Grammaticality refers to whether something obeys the rules of grammar in English. If your question is about grammar itself, please use the "grammar" tag.

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Except only + clause?

"...what things do they provide us? For instance, a donkey looks like a horse, except only it is smaller than a horse." As you can see, the bold part confuses me. As far as I know, except is used as ...
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1answer
27 views

'more later' vs 'later'

I've just stumbled into "We’ll cover this idea more later" in a book. Is it a widely used form? and if so, what's the difference from plain 'later'? To me it sounds weird, even ungrammatical, but I'm ...
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Is it 'sale' or 'the sale' when referring to a period during which a shop or dealer sells goods at reduced prices [on hold]

sale has started the sale has started 50% sale has started the 50% sale has started What is common usage? What is correct?
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2answers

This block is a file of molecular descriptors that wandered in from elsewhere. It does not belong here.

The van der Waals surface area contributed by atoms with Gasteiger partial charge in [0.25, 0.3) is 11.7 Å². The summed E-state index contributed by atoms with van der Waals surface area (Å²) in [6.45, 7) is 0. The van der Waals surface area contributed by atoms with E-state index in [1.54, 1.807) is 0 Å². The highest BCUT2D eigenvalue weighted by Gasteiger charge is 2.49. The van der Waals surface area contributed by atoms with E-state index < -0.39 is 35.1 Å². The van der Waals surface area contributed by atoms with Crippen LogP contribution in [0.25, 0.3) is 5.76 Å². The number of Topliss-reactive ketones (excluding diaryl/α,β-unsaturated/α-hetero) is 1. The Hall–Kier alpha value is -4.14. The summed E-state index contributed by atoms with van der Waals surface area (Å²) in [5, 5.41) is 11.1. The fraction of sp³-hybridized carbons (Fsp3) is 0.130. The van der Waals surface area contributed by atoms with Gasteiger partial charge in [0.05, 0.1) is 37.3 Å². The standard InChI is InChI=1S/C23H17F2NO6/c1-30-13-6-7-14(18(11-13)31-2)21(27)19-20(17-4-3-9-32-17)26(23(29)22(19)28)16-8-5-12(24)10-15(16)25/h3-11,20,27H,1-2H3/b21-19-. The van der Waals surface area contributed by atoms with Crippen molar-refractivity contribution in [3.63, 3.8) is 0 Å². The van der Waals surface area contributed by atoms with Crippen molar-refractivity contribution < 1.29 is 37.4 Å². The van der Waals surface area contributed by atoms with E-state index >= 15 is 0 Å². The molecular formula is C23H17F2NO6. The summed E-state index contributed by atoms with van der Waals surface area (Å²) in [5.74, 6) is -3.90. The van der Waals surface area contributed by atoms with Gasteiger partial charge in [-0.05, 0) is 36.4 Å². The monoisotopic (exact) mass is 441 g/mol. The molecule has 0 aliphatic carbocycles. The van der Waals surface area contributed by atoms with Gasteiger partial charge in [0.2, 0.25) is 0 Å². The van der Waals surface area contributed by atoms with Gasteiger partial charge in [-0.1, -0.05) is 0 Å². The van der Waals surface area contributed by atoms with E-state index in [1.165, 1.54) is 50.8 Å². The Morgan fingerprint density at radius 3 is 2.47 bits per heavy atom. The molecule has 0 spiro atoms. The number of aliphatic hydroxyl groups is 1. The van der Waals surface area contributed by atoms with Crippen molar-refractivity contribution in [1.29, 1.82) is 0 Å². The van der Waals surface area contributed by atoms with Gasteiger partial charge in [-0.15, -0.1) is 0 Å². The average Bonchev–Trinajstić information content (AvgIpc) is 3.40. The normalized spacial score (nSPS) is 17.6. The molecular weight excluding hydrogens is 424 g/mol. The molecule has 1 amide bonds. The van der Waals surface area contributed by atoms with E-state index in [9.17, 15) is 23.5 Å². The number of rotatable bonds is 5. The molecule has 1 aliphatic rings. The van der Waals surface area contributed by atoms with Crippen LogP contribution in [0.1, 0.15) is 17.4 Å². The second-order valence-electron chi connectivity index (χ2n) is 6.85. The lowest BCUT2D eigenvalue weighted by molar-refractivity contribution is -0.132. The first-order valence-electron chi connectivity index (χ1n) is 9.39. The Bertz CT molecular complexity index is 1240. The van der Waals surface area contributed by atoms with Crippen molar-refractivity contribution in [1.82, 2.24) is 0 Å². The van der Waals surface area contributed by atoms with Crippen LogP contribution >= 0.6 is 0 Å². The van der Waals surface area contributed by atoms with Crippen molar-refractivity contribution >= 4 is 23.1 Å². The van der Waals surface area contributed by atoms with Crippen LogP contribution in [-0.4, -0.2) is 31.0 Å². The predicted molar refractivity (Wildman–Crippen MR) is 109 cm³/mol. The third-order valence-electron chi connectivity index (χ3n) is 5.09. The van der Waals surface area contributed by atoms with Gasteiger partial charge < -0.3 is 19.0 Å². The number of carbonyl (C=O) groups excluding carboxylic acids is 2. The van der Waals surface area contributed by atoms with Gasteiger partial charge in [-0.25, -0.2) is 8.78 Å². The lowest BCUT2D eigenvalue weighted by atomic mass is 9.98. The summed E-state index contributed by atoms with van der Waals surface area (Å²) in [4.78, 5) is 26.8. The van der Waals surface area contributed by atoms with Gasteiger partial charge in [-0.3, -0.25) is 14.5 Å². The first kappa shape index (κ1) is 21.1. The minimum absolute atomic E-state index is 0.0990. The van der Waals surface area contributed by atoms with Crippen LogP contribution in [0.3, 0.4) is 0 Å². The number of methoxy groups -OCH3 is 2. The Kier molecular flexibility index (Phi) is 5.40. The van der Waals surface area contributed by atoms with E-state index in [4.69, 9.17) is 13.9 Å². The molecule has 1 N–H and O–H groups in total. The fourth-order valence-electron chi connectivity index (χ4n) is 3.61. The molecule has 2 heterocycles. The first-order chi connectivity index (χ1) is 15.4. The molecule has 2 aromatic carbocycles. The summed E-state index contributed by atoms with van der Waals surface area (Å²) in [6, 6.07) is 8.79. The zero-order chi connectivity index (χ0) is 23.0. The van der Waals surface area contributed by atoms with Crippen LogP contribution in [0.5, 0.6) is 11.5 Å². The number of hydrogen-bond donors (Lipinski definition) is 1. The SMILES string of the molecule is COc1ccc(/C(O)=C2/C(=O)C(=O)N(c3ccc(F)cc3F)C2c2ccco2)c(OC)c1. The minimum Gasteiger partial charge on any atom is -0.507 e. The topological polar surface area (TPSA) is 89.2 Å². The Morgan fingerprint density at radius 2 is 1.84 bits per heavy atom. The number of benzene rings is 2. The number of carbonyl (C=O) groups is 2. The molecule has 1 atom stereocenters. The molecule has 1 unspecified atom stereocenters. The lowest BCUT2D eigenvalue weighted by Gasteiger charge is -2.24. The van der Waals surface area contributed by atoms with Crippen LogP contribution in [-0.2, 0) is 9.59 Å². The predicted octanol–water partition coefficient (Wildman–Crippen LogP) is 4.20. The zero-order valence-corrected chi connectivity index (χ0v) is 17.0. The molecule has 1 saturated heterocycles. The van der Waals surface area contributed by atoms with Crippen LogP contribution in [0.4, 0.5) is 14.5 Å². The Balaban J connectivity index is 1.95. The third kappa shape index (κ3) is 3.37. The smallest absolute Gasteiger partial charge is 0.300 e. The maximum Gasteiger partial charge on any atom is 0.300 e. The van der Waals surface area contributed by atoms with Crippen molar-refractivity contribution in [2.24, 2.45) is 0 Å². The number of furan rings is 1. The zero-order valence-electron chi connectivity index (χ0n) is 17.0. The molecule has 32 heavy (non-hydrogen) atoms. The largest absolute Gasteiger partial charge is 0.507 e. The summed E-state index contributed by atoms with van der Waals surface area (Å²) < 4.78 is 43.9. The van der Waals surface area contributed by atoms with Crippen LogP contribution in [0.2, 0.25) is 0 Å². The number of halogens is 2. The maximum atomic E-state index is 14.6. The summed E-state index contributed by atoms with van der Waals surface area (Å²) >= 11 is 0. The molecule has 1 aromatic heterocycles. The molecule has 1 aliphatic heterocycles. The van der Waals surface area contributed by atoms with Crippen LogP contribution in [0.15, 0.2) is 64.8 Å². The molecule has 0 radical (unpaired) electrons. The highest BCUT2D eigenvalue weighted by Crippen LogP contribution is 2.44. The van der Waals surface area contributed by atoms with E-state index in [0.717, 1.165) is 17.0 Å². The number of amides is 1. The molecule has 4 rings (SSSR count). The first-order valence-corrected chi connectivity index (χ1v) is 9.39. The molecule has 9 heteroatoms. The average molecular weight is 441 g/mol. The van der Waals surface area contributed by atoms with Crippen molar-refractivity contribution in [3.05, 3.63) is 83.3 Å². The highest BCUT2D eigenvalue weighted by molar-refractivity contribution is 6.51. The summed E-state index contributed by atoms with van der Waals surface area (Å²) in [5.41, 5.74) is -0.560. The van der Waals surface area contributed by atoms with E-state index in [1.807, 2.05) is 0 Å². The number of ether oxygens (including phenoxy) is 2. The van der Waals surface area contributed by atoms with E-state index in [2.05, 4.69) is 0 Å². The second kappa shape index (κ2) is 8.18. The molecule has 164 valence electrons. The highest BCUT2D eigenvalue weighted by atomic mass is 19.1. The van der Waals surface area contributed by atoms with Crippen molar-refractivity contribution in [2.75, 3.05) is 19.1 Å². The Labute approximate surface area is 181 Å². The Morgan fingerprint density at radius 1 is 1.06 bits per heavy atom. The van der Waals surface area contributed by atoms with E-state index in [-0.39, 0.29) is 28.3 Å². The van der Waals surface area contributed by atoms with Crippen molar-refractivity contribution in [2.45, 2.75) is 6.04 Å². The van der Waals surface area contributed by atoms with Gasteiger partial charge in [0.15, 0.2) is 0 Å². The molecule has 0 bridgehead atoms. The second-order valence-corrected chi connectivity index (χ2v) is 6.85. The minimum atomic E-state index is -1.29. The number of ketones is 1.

103 views

Is “the” allowed to be used in this case?

My dad and I are arguing whether "the" is able to be used in this sentence: Where did he find the time and energy to fight so many times? I say that "the" is allowed to be used but my dad says "...
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1answer
40 views

“I'll go with the candidate I'm used to” or “I'll go with the candidate to whom I am used?”

I'll go with the candidate I'm used to. I get that this is colloquial, but, c'mon. Ending a sentence with a preposition? However, is the alternative correct? I'll go with the candidate to whom ...
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1answer
31 views

Articles in a list with an article before

If you have an article in a list (in this case, the), but an article (in this case, a) precedes the list, like so: You can power a command block by using a: button lever redstone torch ...